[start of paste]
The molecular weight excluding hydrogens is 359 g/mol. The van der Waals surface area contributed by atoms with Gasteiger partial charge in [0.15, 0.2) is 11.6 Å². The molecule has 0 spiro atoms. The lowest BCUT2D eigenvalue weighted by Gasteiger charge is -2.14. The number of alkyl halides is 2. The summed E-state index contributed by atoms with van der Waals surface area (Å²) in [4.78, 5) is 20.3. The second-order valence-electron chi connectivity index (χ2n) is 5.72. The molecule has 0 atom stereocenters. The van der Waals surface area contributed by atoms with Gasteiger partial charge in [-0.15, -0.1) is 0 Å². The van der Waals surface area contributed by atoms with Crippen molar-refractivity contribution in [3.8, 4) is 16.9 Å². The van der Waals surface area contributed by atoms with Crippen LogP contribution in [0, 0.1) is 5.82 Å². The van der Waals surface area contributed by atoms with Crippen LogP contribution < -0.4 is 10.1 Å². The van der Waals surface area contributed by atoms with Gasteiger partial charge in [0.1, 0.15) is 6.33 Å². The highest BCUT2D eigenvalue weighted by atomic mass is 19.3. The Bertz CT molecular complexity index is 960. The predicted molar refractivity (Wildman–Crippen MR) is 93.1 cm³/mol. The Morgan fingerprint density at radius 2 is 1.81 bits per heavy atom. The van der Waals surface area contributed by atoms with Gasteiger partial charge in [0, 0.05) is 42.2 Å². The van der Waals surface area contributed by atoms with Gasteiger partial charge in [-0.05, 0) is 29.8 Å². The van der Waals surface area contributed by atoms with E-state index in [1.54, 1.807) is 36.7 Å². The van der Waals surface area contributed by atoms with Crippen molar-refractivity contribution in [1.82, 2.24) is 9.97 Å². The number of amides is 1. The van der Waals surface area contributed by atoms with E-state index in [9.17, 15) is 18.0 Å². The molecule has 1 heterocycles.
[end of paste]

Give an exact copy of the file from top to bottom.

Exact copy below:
The molecular weight excluding hydrogens is 359 g/mol. The van der Waals surface area contributed by atoms with Gasteiger partial charge in [0.15, 0.2) is 11.6 Å². The molecule has 0 spiro atoms. The lowest BCUT2D eigenvalue weighted by Gasteiger charge is -2.14. The number of alkyl halides is 2. The summed E-state index contributed by atoms with van der Waals surface area (Å²) in [4.78, 5) is 20.3. The second-order valence-electron chi connectivity index (χ2n) is 5.72. The molecule has 0 atom stereocenters. The van der Waals surface area contributed by atoms with Gasteiger partial charge in [-0.15, -0.1) is 0 Å². The van der Waals surface area contributed by atoms with Crippen molar-refractivity contribution in [3.8, 4) is 16.9 Å². The van der Waals surface area contributed by atoms with Crippen LogP contribution in [0, 0.1) is 5.82 Å². The van der Waals surface area contributed by atoms with Crippen LogP contribution < -0.4 is 10.1 Å². The van der Waals surface area contributed by atoms with Gasteiger partial charge in [0.1, 0.15) is 6.33 Å². The highest BCUT2D eigenvalue weighted by atomic mass is 19.3. The Bertz CT molecular complexity index is 960. The predicted molar refractivity (Wildman–Crippen MR) is 93.1 cm³/mol. The Morgan fingerprint density at radius 2 is 1.81 bits per heavy atom. The van der Waals surface area contributed by atoms with Gasteiger partial charge in [0, 0.05) is 42.2 Å². The van der Waals surface area contributed by atoms with Gasteiger partial charge in [-0.05, 0) is 29.8 Å². The van der Waals surface area contributed by atoms with E-state index in [1.54, 1.807) is 36.7 Å². The van der Waals surface area contributed by atoms with Crippen molar-refractivity contribution in [1.82, 2.24) is 9.97 Å². The number of amides is 1. The van der Waals surface area contributed by atoms with E-state index in [9.17, 15) is 18.0 Å². The molecule has 1 heterocycles.